Sacking of sex abuser found to be procedurally unfair but upheld by Fair Work Commission

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Sacking of sex abuser found to be procedurally unfair but upheld by Fair Work Commission

Sacking of sex abuser found to be procedurally unfair but upheld by Fair Work Commission

The employer of a manager jailed for child s-x abuse denied him procedural fairness and should have obtained external advice before sacking him, but the FWC has found the dismissal a proportionate response.

 

 

The manager, who had a high profile as a community leader and was active in his church, argued that his employee, a logistics company, had no reason to dismiss him after learning of his crime and claimed he was denied procedural fairness.

The manager, who worked for the company for 17 years was promoted to national sales and marketing manager in 2014 and was viewed as a leader in the business, appeared via video-link from a gaol where he is serving a 20-month sentence for sexually abusing a 13-year-old boy last Christmas.

Seeking 26 weeks’ pay for unfair dismissal, the manager argued that he had been open and honest with the company about the crime and charges he faced.

However, the company’s Chief Operations Officer said that while the manager had provided some information, alluding to a “regrettable action” it wasn’t until April, when media reports revealed he pleaded guilty to child s_xual abuse, that he had a “head exploding moment” and realised the nature of the manager’s offence.

The company then told the manager to stay at home until further notice and in May summarily dismissed him for serious misconduct in breaching company policies and procedures and his employment contract.

The Fair Work Commission found provisions in the manager’s employment contract requiring him not to engage in conduct that might adversely affect the reputation or goodwill of the company or bring it into disrepute “clearly applied to conduct outside of working hours as well as conduct at work”.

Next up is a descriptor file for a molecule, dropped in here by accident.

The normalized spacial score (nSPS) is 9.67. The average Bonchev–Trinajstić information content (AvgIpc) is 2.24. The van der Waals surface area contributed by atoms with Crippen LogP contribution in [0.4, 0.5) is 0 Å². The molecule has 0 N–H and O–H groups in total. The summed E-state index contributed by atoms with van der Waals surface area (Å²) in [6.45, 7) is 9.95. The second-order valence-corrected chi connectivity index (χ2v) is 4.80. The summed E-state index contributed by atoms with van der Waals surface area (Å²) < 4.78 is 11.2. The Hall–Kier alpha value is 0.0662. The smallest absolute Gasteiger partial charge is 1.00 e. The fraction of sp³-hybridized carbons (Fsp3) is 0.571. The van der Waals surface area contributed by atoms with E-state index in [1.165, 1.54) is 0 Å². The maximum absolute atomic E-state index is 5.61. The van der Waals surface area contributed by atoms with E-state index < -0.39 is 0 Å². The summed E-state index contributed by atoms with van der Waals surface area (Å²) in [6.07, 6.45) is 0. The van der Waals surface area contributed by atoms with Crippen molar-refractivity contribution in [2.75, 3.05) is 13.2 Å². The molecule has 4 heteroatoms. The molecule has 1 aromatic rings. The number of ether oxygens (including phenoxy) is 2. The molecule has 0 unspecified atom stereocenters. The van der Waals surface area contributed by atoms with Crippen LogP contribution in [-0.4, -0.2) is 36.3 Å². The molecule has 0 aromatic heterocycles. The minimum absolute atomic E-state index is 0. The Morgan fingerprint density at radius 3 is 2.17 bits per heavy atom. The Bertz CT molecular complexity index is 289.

Two provisions of the contract are of note. First, a paragraph headed “Duties” provided, among other things: “You must … Promote the interests of the Company and not do anything which may adversely affect the reputation or goodwill of the Company”. Second, the Code of Conduct annexed to the contract provided, among other things: “Employees must not deliberately or carelessly do anything that will result in poor quality work output or bring (the company) into disrepute”.

The Commissioner also found a “firm basis” upon which to conclude that the employee’s out of hours criminal conduct “significantly damaged (the company’s) interests in respect of its relationships with its clients and staff”.

Listing the “critical features” of the case, the Commissioner said that: because the manager is a public figure, his serious criminal conduct was “always likely to attract media attention”; child sexual abuse is “viewed with particular abhorrence in the community”; and there was widespread media coverage of his offence, including at least one referring to his employment.